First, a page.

Advanced search
Start date
(Reference retrieved automatically from Web of Science through information on FAPESP grant and its corresponding number as mentioned in the publication by the authors.)

Paternal selenium deficiency but not supplementation during preconception alters mammary gland development and 7,12-dimethylbenz[a]anthracene-induced mammary carcinogenesis in female rat offspring

Full text
Guido, Luiza N. ; Fontelles, Camile C. ; Rosim, Mariana P. ; Pires, Vanessa C. ; Cozzolino, Silvia M. F. ; Castro, Inar A. ; Bolanos-Jimenez, Francisco ; Barbisan, Luis F. ; Ong, Thomas P.
Total Authors: 9
Document type: Journal article
Source: International Journal of Cancer; v. 139, n. 8, p. 1873-1882, OCT 15 2016.
Web of Science Citations: 6

Breast cancer is a global public health problem and accumulating evidence indicates early-life exposures as relevant factors in the disease risk determination. Recent studies have shown that paternal nutrition can influence offspring health including breast cancer risk. Selenium is a micronutrient with essential role in central aspects of embryogenesis, male fertility and cancer and that has been extensively studied as a chemopreventive agent in several breast cancer experimental models. Thus, we designed an animal study to evaluate whether paternal selenium deficiency or supplementation during preconception could affect the female offspring mammary gland development and breast cancer susceptibility. Male Sprague-Dawley rats were fed AIN93-G diet containing 0.15 ppm (control diet), 0.05 ppm (deficient diet) or 1 ppm (supplemented diet) of selenium for 9 weeks and mated with control female rats. Mammary carcinogenesis was induced with 7,12-dimethylbenz{[}a]anthracene (DMBA) in their female offspring. Paternal selenium deficiency increased the number of terminal end buds, epithelial elongation and cell proliferation in the mammary gland of the female rat offspring and these effects were associated with higher susceptibility to DMBA-induced mammary tumors (increased incidence and higher grade tumors). On the other hand, paternal selenium supplementation did not influence any of these parameters. These results highlight the importance of father's nutrition including selenium status as a relevant factor affecting daughter's breast cancer risk and paternal preconception as a potential developmental stage to start disease preventive strategies. (AU)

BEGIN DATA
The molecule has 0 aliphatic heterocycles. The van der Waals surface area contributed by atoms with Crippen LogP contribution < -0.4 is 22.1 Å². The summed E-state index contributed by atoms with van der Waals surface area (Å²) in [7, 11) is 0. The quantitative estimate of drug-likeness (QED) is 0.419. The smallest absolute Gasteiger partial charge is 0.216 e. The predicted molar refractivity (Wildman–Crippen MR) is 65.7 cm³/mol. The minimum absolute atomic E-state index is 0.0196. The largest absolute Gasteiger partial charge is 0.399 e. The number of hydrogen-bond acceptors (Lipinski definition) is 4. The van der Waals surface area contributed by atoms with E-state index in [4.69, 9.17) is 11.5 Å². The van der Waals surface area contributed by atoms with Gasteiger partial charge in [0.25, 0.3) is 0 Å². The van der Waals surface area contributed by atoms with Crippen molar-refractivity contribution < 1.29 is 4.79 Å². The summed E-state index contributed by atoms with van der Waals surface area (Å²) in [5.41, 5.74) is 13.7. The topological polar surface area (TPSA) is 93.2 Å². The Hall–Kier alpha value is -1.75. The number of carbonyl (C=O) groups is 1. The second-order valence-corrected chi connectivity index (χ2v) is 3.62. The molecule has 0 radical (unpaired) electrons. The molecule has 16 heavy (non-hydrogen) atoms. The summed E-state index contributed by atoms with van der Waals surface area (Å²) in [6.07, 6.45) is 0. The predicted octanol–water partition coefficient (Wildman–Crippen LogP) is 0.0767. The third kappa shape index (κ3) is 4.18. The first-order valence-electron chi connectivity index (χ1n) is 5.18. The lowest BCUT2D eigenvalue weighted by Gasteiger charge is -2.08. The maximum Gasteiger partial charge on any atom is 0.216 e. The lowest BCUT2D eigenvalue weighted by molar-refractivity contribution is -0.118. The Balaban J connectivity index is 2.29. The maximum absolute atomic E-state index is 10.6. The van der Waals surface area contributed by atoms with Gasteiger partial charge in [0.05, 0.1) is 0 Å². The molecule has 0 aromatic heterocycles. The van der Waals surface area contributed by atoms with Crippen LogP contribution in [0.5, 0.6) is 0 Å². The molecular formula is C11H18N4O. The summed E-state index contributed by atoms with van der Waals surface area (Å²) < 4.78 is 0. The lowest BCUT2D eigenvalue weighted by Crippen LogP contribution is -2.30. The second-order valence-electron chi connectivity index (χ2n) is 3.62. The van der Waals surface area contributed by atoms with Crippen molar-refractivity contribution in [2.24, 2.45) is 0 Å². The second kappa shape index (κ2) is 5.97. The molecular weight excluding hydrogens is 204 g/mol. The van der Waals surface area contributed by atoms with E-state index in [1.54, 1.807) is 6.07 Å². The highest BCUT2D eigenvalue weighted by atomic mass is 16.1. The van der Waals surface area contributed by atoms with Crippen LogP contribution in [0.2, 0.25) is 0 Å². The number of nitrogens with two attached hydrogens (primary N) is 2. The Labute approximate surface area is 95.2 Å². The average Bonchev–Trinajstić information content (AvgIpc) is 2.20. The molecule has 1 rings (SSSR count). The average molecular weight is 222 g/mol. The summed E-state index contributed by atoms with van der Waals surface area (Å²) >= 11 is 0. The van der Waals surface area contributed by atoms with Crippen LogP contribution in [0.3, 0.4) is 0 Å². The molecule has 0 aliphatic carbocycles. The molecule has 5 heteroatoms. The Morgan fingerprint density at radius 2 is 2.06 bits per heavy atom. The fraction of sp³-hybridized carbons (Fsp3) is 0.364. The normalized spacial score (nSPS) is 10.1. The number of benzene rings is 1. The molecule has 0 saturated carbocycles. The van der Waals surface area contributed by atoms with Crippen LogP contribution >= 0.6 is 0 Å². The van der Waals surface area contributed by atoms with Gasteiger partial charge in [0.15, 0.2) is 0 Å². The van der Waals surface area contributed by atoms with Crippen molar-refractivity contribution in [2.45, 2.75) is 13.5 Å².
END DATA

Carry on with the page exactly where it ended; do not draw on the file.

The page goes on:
FAPESP's process: 11/23259-4 - Maternal nutrition and breast cancer fetal programming: influence of nutrient-epigenome interactions in early life
Grantee:Thomas Prates Ong
Support type: Regular Research Grants